As you may know, a turnstile is a type of gate that lets in one person at a time, and is most commonly used at entrances to public services like trains or events.
More info. here:

I regularly use the local train system (BART) in San Francisco and realize they have a pretty good turnstile system. Some of the nuances show how much design and thought has gone into the design (or is it just a weird side-effect?).

While visiting Chicago, I used the CTA (train system) and noticed the design of their turnstile. To begin with, their entry card seemed unintuitive to me since the card had an angular cut on one edge, which one would think is the leading edge, but the broader edge of the card needs to be inserted (vertically) in the reader.

I realized both systems had a (few steps) distance between the reader and the gate. This obviously provides a kind of buffer so that even if a person fumbles or takes longer at the gate, the person behind can still use the reader.
BART is really nice because it prints the dollar amount remaining on the ticket; you insert the ticket at one end and it travels and comes out at a slot near the gate a little further down, which also adds a buffer to the ticket removal action. The downside to this is that if a ticket fails, the person has to backtrack from the gate, but I guess the probability of this is low compared to the benefit provided.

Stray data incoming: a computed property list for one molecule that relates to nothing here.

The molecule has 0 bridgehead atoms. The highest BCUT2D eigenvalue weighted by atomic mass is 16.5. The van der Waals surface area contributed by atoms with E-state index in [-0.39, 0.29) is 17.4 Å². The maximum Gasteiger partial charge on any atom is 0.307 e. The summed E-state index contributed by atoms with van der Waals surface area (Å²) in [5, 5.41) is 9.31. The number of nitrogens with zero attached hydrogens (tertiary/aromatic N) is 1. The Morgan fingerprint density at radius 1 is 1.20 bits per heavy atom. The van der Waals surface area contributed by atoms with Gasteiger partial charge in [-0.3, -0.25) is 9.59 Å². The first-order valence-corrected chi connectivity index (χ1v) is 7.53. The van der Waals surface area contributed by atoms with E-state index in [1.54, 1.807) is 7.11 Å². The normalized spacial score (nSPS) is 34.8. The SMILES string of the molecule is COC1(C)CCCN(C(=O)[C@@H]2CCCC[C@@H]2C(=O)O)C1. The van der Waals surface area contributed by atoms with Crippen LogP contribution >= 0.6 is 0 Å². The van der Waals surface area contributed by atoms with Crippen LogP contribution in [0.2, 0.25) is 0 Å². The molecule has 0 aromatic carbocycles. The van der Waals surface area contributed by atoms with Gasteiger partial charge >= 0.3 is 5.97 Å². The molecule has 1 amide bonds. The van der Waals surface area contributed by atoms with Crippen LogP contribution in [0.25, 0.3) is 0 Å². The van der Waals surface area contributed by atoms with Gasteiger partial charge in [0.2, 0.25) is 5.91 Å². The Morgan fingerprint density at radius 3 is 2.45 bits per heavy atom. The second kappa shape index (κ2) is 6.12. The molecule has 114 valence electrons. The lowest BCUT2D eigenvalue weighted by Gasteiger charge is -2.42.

Also noticeable is that BART turnstiles are bi-directional and although at any given moment they operate in only 1 direction, they are switchable between entry and exit mode to accommodate rush hour patterns.
The BART system is sometimes confusing since exits also need a swipe with the same ticket used for entry and also machines inside the exit only charge the amount required to get out and dispense the rest as change. So, I pity the person who needs a needs to add a charge of 30 cents and only has a $10 bill; it’s $9.70 back in quarters.
Again, this is a choice between efficiency and probability.

That’s all I can think of for now…will observe and add more later…